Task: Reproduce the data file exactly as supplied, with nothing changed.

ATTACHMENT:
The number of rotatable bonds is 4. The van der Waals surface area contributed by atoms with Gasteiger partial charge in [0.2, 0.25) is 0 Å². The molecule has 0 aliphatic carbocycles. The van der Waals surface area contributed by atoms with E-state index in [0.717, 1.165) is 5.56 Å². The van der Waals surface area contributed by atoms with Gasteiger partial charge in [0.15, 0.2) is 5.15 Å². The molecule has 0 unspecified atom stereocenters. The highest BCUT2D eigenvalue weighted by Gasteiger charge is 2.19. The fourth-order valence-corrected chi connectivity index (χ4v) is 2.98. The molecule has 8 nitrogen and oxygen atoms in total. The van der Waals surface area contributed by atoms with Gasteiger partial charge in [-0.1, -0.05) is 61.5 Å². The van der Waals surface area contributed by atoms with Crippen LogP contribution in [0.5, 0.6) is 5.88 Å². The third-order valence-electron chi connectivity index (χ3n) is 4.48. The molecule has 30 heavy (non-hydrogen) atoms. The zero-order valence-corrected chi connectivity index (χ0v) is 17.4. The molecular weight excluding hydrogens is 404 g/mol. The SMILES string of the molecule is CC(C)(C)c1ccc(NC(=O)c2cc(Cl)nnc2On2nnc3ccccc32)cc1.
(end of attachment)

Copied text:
The number of rotatable bonds is 4. The van der Waals surface area contributed by atoms with Gasteiger partial charge in [0.2, 0.25) is 0 Å². The molecule has 0 aliphatic carbocycles. The van der Waals surface area contributed by atoms with E-state index in [0.717, 1.165) is 5.56 Å². The van der Waals surface area contributed by atoms with Gasteiger partial charge in [0.15, 0.2) is 5.15 Å². The molecule has 0 unspecified atom stereocenters. The highest BCUT2D eigenvalue weighted by Gasteiger charge is 2.19. The fourth-order valence-corrected chi connectivity index (χ4v) is 2.98. The molecule has 8 nitrogen and oxygen atoms in total. The van der Waals surface area contributed by atoms with Gasteiger partial charge in [-0.1, -0.05) is 61.5 Å². The van der Waals surface area contributed by atoms with Crippen LogP contribution in [0.5, 0.6) is 5.88 Å². The third-order valence-electron chi connectivity index (χ3n) is 4.48. The molecule has 30 heavy (non-hydrogen) atoms. The zero-order valence-corrected chi connectivity index (χ0v) is 17.4. The molecular weight excluding hydrogens is 404 g/mol. The SMILES string of the molecule is CC(C)(C)c1ccc(NC(=O)c2cc(Cl)nnc2On2nnc3ccccc32)cc1.